Hip-hop is not dead
Local MCs stake their claim in NH
By Erica Febre firstname.lastname@example.org
Hip-hop artists in southern New Hampshire want to break the negative stereotypes of the hip-hop generation.
“When I was younger, the clubs around here wouldn’t even think about letting a hip-hop act through the door. Now they’re just starting to open up. It’s a tough scene to break into, especially in New Hampshire,” said Outwrite, an emcee from Dover.
The Last Days Project, which includes six local emcees, is a hip-hop event focused on creating a sense of community.
But, this isn’t the same generation of hip-hop lovers listening to today’s generic version of hip-hop, which talks about money, cars and women.
This is a generation of artists using what they call “conscious” hip-hop to get a real message across to listeners.
“Hip-hop isn’t about hating and that’s what we want to show. It’s about culture and expression. Yeah, there are people in hip-hop that chose to live a certain lifestyle. But, when it’s a bad lifestyle they portray to the public, it leads to problems. Especially when the youth are tying to imitate that lifestyle,” El*A*Kwents said.
The Last Days Project will include severalemcees: Outwrite, El*A*Kwents of Manchester, Vega X of Durham, Bob “8bzaG” Shagoury of Merrimack, Nobody Cares of Dover, and Curse Blize also of Dover.
“The goal of The Last Days Project is to create a sense of community, not only in Manchester, but around the state and ultimately New England. We want to gather like-minded people who are striving to expand their consciousness; people who are seeking to not only talk but take action to make changes happen,” El*A*Kwents said.
The Last Days Project will be a once-a-month event, taking place on the first Saturday of the month. The first show, on Saturday, Feb. 10, will take place at Begy’s Restaurant and Lounge, 333 Valley St. in Manchester.
“People say we’re fighting a losing battle, bringing a positive message to hip-hop, but we disagree. We feel that there is a place for conscious hip-hop and well-minded collaborations such as The Last Days Project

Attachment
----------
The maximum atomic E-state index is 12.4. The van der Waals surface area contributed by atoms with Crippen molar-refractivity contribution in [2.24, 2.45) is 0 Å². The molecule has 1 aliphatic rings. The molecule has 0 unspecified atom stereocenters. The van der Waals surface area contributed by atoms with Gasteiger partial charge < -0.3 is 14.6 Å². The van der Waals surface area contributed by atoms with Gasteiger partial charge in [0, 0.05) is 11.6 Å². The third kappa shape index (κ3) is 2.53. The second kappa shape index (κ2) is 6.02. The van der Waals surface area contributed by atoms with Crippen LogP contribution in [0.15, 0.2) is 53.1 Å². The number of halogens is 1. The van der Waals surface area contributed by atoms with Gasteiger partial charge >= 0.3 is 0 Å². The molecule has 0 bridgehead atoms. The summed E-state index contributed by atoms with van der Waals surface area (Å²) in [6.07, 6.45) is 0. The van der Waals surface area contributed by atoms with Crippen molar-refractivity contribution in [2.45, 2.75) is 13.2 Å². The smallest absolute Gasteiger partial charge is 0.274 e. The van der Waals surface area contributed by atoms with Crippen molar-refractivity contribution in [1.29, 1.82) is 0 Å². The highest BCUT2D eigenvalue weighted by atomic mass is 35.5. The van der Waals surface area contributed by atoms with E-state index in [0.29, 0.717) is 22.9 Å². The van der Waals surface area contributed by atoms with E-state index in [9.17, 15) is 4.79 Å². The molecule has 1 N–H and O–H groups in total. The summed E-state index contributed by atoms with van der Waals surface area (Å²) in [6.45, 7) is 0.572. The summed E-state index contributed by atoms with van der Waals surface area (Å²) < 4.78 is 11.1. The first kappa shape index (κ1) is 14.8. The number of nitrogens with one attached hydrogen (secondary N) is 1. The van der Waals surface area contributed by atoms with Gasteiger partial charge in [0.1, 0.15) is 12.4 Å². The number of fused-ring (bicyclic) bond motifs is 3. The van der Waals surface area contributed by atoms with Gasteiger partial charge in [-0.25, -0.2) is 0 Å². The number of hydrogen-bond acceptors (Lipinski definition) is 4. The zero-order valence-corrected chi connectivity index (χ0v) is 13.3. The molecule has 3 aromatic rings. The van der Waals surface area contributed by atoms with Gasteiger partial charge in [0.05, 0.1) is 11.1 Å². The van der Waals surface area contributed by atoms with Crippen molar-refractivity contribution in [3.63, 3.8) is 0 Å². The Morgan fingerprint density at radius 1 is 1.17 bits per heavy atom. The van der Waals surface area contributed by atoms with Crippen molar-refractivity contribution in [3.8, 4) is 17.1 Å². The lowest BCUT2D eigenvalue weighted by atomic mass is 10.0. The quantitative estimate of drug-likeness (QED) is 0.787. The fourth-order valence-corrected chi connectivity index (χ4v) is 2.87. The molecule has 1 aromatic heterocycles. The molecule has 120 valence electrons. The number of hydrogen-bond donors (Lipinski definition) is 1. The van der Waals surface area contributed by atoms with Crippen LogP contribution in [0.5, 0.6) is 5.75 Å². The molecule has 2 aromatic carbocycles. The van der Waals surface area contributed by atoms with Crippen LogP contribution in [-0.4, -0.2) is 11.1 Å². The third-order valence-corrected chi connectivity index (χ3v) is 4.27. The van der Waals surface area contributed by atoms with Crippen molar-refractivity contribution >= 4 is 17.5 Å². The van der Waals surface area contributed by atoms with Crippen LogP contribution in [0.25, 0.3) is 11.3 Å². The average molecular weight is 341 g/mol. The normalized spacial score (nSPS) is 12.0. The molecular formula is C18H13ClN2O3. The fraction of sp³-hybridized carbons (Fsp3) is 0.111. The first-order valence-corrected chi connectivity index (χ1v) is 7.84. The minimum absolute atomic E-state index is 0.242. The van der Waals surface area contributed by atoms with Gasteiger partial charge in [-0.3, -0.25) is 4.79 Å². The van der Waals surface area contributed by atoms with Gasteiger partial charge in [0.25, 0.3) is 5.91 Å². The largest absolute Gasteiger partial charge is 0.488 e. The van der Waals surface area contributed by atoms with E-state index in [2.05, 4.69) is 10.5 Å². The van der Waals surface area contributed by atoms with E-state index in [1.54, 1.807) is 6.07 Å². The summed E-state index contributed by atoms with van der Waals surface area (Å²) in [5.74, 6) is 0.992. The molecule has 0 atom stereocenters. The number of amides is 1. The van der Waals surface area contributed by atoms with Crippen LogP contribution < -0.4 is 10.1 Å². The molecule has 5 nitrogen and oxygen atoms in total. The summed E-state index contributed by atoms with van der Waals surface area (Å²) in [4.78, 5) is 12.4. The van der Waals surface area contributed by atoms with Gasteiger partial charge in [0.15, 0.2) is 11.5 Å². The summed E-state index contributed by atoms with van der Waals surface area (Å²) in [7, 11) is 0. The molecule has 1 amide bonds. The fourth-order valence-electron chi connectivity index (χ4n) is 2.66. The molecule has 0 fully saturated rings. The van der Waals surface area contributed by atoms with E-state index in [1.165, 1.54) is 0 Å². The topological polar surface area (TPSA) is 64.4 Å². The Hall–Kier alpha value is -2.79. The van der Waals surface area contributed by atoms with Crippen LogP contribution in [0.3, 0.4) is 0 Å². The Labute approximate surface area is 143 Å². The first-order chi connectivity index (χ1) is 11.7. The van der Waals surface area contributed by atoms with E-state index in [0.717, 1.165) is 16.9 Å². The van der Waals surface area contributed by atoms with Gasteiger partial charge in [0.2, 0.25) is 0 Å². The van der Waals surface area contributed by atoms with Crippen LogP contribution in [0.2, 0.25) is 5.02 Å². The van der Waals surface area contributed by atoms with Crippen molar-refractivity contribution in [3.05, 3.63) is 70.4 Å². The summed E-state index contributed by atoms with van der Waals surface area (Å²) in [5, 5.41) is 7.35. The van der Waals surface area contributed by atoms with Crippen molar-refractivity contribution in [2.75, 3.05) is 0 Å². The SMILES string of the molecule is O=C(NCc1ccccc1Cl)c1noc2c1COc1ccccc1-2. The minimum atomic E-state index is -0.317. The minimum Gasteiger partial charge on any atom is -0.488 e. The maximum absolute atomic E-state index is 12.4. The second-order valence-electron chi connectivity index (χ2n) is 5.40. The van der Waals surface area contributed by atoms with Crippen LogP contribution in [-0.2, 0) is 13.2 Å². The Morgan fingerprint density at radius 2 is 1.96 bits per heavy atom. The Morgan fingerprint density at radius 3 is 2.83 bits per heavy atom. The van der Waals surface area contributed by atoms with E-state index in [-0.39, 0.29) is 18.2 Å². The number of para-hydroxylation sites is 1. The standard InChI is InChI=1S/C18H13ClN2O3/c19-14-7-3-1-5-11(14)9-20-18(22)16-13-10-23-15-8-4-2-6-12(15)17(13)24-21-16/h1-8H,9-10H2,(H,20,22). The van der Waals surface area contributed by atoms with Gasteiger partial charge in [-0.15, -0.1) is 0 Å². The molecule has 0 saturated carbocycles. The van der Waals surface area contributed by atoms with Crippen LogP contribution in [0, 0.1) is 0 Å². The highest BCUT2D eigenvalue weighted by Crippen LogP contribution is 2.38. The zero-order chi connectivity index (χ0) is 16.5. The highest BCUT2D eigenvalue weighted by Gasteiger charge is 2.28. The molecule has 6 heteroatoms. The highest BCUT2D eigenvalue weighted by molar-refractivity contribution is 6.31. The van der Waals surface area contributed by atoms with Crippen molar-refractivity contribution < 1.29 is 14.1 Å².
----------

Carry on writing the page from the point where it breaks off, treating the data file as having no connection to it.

Other artists and organizations that are socially, culturally and politically driven are encouraged to get involved.
There will be various movies and slide shows playing during, before and in between sets.
Vega X, El*A*Kwents, and 8bzaG will return for the second Last Days show on Saturday, March 3, bringing to Manchester Artists Over Industry, based in Pennsylvania.
“This hip-hop is meant to motivate people to do good things, make a difference in the world. This is quality music, good hip-hop without the negativity,” Outwrite said.
Some might describe this form of “conscious” hip-hop as politically driven conspiracy theories and that’s a pretty good definition, according to Vega X.
“Today’s hip-hop music is very hollow and shallow. It’s all based on money and images. The Last Days Project is about artists speaking out about politics and environment issues,” Vega X said.
“We’re using music to broaden peoples perspective, wake them up, get the truth out there about things like spiritual forces, esoteric concepts, ancient civilization, alternate technology, stuff like that. A lot of things in life aren’t the way people think they ought to be,” Vega X said.
The Last Days Project will offer up a style of hip-hop that includes an eclectic and original blend of music and beats. El*A*Kwents calls it “edutainment.”
The Last Days Project
Who: Hip-hop emcees Nobody Cares, Curse Blize, Vega X, 8bzaG, Outwrite and El*A*Kwents
When: Saturday, Feb. 10, starting at 9 p.m.; Saturday, Mar. 3
Where: Begy’s Restaurant and Lounge, 333 Valley St., Manchester, 669-0062.
For more information: Go to the Web sites to find out more about any of the artists involved in the Last Days Project.
Nobody Cares: myspace.com/nobodycares666
Curse Blize: myspace.com/curseblize
Vega X: myspace.com/vegaxakadoomsday
Artists Over Industry: myspace.com/artistsoverindustry